Lately, I received a question from a fellow subscriber of ours and it is as follows:
‘I have invested in a blue chip stock. Its stock price had fallen by more than 40%, resulting from an unprecedented event. Should I cut my losses or hold onto it?’
First, at Dividend Vault, it is our practise to not tell people what stocks to buy or hold or sell in the stock market. We want you to make independent decisions in investing matters and take full responsibilities on them, be it good or bad.
Here, in this write-up, I’ll expound on the key word ‘Blue Chip’ and share a little insights on my personal dealings with stocks that have capital losses.
1. The Origin of Blue Chip Stocks
I did a little research and discovered that the term ‘blue chip’ is used in poker. It is given the highest value among all coloured poker chips. Simply put, in a game of poker, people could place their bets based on the colour of their poker chips, where white chips are worth $1, red chips are worth $5, and the value of a blue chip is worth $25.
The term ‘blue chip stocks’ was first mentioned by Oliver Gingold, who was one of the earlier staff of a firm which would be known as Dow Jones in the 1920s.
At that time, Gingold noticed several stocks that were trading at above US$ 200 a share. He then told Lucien Hooper, who was with another brokerage firm that he intended to ‘write about these blue chip stocks’. Ever since, it has been used commonly to refer to higher-priced stocks.
2. Poker Players, we are not!
In a way, I believe that many had subconsciously associated stock investing with gambling as they likened stocks to be chips in a poker game, a hindrance to one who intends to build wealth sustainably in the stock market.
Instead, as investors, we view stocks genuinely as businesses, earning sales and profits from value-adding products and services from real customers. We invest to be co-owners of these businesses and believe that our wealth would grow as the businesses we invested into continue to grow over the long-term.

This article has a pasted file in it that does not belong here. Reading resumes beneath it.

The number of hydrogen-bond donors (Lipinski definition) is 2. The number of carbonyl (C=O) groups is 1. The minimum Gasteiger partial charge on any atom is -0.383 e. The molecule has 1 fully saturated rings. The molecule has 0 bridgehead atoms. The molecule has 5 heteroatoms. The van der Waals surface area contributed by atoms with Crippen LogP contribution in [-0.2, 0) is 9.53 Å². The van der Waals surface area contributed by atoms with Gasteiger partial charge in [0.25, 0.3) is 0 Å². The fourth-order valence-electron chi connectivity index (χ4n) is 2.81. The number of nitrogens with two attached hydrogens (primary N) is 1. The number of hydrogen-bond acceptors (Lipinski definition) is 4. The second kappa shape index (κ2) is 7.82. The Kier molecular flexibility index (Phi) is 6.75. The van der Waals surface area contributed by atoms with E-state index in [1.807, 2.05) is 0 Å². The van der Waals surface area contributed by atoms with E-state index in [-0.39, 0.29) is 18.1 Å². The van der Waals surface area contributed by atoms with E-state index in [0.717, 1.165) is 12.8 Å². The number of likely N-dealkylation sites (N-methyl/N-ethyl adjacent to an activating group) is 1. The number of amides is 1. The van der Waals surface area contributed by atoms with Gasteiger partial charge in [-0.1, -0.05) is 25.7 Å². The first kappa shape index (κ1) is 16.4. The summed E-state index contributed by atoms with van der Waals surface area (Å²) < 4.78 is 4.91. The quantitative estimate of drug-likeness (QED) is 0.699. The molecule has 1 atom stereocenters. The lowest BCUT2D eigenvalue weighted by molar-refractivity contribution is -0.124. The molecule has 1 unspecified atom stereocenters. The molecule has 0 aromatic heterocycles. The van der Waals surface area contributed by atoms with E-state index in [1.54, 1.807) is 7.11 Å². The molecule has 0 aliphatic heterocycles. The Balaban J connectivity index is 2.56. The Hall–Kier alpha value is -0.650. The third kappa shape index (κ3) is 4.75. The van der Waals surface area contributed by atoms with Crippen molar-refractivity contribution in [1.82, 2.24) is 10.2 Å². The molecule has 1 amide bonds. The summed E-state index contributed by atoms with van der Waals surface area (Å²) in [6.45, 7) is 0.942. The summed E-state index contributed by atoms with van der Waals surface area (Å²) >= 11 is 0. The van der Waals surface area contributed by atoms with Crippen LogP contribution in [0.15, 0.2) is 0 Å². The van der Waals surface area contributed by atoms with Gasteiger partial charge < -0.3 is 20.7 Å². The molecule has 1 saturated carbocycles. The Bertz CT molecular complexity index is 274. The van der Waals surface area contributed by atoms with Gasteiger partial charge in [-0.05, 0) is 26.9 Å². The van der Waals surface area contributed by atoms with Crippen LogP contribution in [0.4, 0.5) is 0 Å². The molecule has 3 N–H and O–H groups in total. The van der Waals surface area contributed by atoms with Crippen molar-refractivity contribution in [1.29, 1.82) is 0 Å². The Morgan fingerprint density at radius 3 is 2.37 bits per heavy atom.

We are not poker players, trying to trade stocks for short-term profits.
We view ourselves as accumulators of great businesses.
3. My Stock Dropped by More Than 40%.
What should I do?
First, I believe what we really believe about stocks will influence how we invest. It is like a mirror that reflects upon ourselves. So, let us do an exercise together. For the ‘blue chip stock’ or any stock that you are in capital loss, ask yourself:
a. Why did you buy the stock?
b. Was your intention to invest, or to trade, or to speculate?
c. What kind of homework did you do to help you justify this stock purchase?
d. What was your intended holding period of this stock?
e. What were you expecting from the purchase of this stock?
Don’t make rash or emotional decisions. Take some time to reflect. It’s worth it.
4. What Kind of Portfolio Do You Want to Build?
This is about your next step, how you would envision your portfolio to be in the future.
For example, let’s say from above, you bought the stock to speculate and didn’t do much homework on it, before you made the purchase. You were hoping that the stock could rise higher in prices, but it fell by 40% from your purchase price. Then, you may want to decide the following:
a. Do you still want to continue to speculate stocks in the stock market?
b. Or, do you want to explore how others build their portfolios differently?
I cannot tell you what is best for your money. So here, I’ll share how I choose to build my stock portfolio and in an overly simplified manner, they are as follow:
a. I’m a dividend investor.
b. I invest primarily to earn incremental dividend income over the long-term.
c. I like to accumulate stocks of great businesses, especially overseas.
d. Great businesses = businesses that deliver consistent growth in profits.
e. Overseas = SG and HK markets (to store wealth in their currencies).
As a result, I built a portfolio that is filled with stocks that fulfilled the criterias.
5. Will You Buy Back the Same Stock at its Price Today?
Why is the above exercise important?
This is because it would determine what you will be doing with your stock.
For instance, if you want to continue to trade stocks, you may cut your losses as that could be a logical thing to do as a trader. If that is your route, then I believe it is important to see guidance from a stock trader, which I’m not.
As mentioned, I’m an accumulator of stocks of great businesses. Hence, I would assess the stock which is in a capital loss position on the following:
a. Business Model – Could it make recurring & scalable profits in the long run?
b. Financial Results – Its past 10-year track record on sales, profits & cash flows.
c. Financial Standing – Is it low in gearing ratio and does it have cash flow?
d. Future Plans – What are the stock’s initiatives to sustain its business growth?
e. Valuation Ratios – What is the P/E & P/B Ratio and Dividend Yields today?
Of which, I would ask:
a. Would I buy back the same stock at today’s price?
b. Are there any other stocks that would be a better deal than this stock?
If you come to this stage, you would have an answer to your question as to how or what you should do if your blue chip stock dropped by more than 40%.
Thanks for reading this. I hope you find it useful.
If you have any questions / feedback, please post them below at the comment section.